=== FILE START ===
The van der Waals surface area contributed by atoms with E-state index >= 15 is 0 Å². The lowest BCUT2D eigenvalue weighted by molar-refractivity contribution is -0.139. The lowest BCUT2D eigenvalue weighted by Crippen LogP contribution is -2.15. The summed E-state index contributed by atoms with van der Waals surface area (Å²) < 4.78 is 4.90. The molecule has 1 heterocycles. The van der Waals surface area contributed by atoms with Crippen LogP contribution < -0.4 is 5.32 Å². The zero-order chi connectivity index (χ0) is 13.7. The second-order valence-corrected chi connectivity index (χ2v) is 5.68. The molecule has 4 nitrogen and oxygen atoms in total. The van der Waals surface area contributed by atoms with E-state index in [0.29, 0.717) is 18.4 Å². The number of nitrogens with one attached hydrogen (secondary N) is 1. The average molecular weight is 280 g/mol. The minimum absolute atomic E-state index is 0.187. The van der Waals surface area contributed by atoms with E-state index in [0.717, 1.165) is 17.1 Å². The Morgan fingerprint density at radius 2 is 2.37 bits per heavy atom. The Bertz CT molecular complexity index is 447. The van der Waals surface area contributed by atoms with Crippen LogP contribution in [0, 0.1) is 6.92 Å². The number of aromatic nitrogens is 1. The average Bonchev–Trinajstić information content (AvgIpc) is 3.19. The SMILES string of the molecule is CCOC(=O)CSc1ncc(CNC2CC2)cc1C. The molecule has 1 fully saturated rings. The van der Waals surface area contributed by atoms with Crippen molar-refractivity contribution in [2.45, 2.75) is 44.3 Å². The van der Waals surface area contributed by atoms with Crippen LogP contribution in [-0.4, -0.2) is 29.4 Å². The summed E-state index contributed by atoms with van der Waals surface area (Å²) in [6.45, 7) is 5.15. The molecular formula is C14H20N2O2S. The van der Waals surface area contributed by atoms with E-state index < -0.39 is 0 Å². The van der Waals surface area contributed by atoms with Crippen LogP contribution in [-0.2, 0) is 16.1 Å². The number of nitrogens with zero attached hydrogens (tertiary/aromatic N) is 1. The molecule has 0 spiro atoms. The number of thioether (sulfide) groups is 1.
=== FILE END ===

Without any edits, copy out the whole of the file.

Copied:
The van der Waals surface area contributed by atoms with E-state index >= 15 is 0 Å². The lowest BCUT2D eigenvalue weighted by molar-refractivity contribution is -0.139. The lowest BCUT2D eigenvalue weighted by Crippen LogP contribution is -2.15. The summed E-state index contributed by atoms with van der Waals surface area (Å²) < 4.78 is 4.90. The molecule has 1 heterocycles. The van der Waals surface area contributed by atoms with Crippen LogP contribution < -0.4 is 5.32 Å². The zero-order chi connectivity index (χ0) is 13.7. The second-order valence-corrected chi connectivity index (χ2v) is 5.68. The molecule has 4 nitrogen and oxygen atoms in total. The van der Waals surface area contributed by atoms with E-state index in [0.29, 0.717) is 18.4 Å². The number of nitrogens with one attached hydrogen (secondary N) is 1. The average molecular weight is 280 g/mol. The minimum absolute atomic E-state index is 0.187. The van der Waals surface area contributed by atoms with E-state index in [0.717, 1.165) is 17.1 Å². The Morgan fingerprint density at radius 2 is 2.37 bits per heavy atom. The Bertz CT molecular complexity index is 447. The van der Waals surface area contributed by atoms with Crippen LogP contribution in [0, 0.1) is 6.92 Å². The number of aromatic nitrogens is 1. The average Bonchev–Trinajstić information content (AvgIpc) is 3.19. The SMILES string of the molecule is CCOC(=O)CSc1ncc(CNC2CC2)cc1C. The molecule has 1 fully saturated rings. The van der Waals surface area contributed by atoms with Crippen molar-refractivity contribution in [2.45, 2.75) is 44.3 Å². The van der Waals surface area contributed by atoms with Crippen LogP contribution in [-0.4, -0.2) is 29.4 Å². The summed E-state index contributed by atoms with van der Waals surface area (Å²) in [6.45, 7) is 5.15. The molecular formula is C14H20N2O2S. The van der Waals surface area contributed by atoms with E-state index < -0.39 is 0 Å². The van der Waals surface area contributed by atoms with Crippen LogP contribution in [-0.2, 0) is 16.1 Å². The number of nitrogens with zero attached hydrogens (tertiary/aromatic N) is 1. The molecule has 0 spiro atoms. The number of thioether (sulfide) groups is 1.